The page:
Zaruhi Postanjian, an outspoken Armenian lawyer and opposition parliamentarian, accused the Armenian authorities on Monday of trying to intimidate her after state prosecutors launched criminal proceedings against her brother.
In a statement posted on its website late Friday, the Office of the Prosecutor-General claimed that Tigran Postanjian, who works for the local government of Yerevan’s Arabkir district, was paid 100,000 drams ($275) for turning a blind eye to illegal construction done by an unnamed local resident.
The statement said Postanjian received the “illegal payment” last September, but gave no further details. Nor did it specify when the criminal case against him was opened by prosecutors.
Tigran Postanjian was quick to rebut the accusations and link them with his prominent sister’s political activities. He said law-enforcement authorities did not even question him before bringing up the case. He claimed that its real purpose is to “persecute” Zaruhi Postanjian.
Zaruhi Postanjian, who is a senior member of the opposition Zharangutyun (Heritage) party, likewise denounced the case as baseless and politically motivated on Monday. “This is a coordinated attack against me, Zharangutyun and the whole defiant public,” she told RFE/RL’s Armenian service.
“If something did happen six months ago, why are they bringing it up now?” she asked.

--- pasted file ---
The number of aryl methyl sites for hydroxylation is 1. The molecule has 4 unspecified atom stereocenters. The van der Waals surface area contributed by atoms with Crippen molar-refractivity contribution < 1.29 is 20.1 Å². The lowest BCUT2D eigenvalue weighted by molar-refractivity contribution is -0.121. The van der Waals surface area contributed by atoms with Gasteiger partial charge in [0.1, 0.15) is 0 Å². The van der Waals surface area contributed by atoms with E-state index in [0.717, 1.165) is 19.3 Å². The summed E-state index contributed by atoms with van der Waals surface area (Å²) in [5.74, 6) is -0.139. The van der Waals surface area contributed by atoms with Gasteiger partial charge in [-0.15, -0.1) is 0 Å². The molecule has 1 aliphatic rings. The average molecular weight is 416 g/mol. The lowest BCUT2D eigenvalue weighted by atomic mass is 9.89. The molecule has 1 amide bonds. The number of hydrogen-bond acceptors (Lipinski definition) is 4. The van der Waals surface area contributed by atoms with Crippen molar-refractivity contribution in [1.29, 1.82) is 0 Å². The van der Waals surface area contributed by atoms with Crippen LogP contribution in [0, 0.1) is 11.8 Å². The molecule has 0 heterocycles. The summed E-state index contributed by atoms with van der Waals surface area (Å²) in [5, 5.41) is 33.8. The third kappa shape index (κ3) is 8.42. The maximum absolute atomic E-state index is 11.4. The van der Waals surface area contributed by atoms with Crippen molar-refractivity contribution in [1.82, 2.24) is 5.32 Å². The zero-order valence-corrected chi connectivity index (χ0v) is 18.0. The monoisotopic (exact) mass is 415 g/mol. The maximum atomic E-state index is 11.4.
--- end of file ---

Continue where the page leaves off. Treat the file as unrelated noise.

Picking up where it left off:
Fellow Zharangutyun lawmakers backed Postanjian at a joint news conference. “This is a new government campaign targeting individuals active in the political arena,” one of them, Larisa Alaverdian said.
Postanjian, 39, rose to prominence as a trial attorney before being elected to the Armenian parliament on the Zharangutyun ticket in 2007. She has been a bitter critic of the Armenian authorities’ human rights record.
Postanjian’s brother, meanwhile, said on Monday that he will lodge a civil lawsuit against prosecutors. His lawyer, Hayk Alumian, accused them of violating his client’s presumption of innocence in their statement.
“There is no violation of the presumption of innocence there because [the statement] doesn’t say for certain whether he is guilty or not,” insisted Shahen Tonoyan, a spokesman for the Office of the Prosecutor-General.